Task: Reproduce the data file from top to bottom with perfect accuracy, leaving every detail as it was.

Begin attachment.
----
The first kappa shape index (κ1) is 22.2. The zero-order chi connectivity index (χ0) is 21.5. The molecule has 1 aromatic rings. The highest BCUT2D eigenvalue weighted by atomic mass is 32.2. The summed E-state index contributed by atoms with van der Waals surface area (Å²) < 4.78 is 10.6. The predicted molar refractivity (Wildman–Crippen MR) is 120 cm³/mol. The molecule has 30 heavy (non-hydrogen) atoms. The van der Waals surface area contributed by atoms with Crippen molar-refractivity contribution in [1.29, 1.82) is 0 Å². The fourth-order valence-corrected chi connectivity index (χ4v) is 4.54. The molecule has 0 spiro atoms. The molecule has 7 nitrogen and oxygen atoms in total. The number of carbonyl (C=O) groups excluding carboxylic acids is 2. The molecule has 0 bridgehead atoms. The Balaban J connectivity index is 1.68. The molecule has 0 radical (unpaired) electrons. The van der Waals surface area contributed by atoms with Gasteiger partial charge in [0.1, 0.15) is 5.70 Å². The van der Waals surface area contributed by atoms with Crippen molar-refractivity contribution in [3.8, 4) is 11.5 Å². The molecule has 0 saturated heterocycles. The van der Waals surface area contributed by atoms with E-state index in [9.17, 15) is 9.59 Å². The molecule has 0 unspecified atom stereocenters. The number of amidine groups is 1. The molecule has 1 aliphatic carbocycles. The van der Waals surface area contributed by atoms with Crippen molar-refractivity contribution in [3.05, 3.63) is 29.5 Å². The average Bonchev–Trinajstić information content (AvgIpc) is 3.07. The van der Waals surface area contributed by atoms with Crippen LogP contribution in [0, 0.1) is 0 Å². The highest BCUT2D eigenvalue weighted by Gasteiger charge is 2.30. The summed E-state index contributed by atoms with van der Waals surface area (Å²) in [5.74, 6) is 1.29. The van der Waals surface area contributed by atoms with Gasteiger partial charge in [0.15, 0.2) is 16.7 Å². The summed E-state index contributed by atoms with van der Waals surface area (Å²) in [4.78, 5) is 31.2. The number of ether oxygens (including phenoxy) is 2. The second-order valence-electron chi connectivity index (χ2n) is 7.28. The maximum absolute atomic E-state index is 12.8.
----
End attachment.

The first kappa shape index (κ1) is 22.2. The zero-order chi connectivity index (χ0) is 21.5. The molecule has 1 aromatic rings. The highest BCUT2D eigenvalue weighted by atomic mass is 32.2. The summed E-state index contributed by atoms with van der Waals surface area (Å²) < 4.78 is 10.6. The predicted molar refractivity (Wildman–Crippen MR) is 120 cm³/mol. The molecule has 30 heavy (non-hydrogen) atoms. The van der Waals surface area contributed by atoms with Crippen molar-refractivity contribution in [1.29, 1.82) is 0 Å². The fourth-order valence-corrected chi connectivity index (χ4v) is 4.54. The molecule has 0 spiro atoms. The molecule has 7 nitrogen and oxygen atoms in total. The number of carbonyl (C=O) groups excluding carboxylic acids is 2. The molecule has 0 bridgehead atoms. The Balaban J connectivity index is 1.68. The molecule has 0 radical (unpaired) electrons. The van der Waals surface area contributed by atoms with Gasteiger partial charge in [0.1, 0.15) is 5.70 Å². The van der Waals surface area contributed by atoms with Crippen molar-refractivity contribution in [3.8, 4) is 11.5 Å². The molecule has 0 saturated heterocycles. The van der Waals surface area contributed by atoms with E-state index in [9.17, 15) is 9.59 Å². The molecule has 0 unspecified atom stereocenters. The number of amidine groups is 1. The molecule has 1 aliphatic carbocycles. The van der Waals surface area contributed by atoms with Crippen molar-refractivity contribution in [3.05, 3.63) is 29.5 Å². The average Bonchev–Trinajstić information content (AvgIpc) is 3.07. The van der Waals surface area contributed by atoms with Crippen LogP contribution in [0, 0.1) is 0 Å². The highest BCUT2D eigenvalue weighted by Gasteiger charge is 2.30. The summed E-state index contributed by atoms with van der Waals surface area (Å²) in [5.74, 6) is 1.29. The van der Waals surface area contributed by atoms with Gasteiger partial charge in [0.15, 0.2) is 16.7 Å². The summed E-state index contributed by atoms with van der Waals surface area (Å²) in [4.78, 5) is 31.2. The number of ether oxygens (including phenoxy) is 2. The second-order valence-electron chi connectivity index (χ2n) is 7.28. The maximum absolute atomic E-state index is 12.8.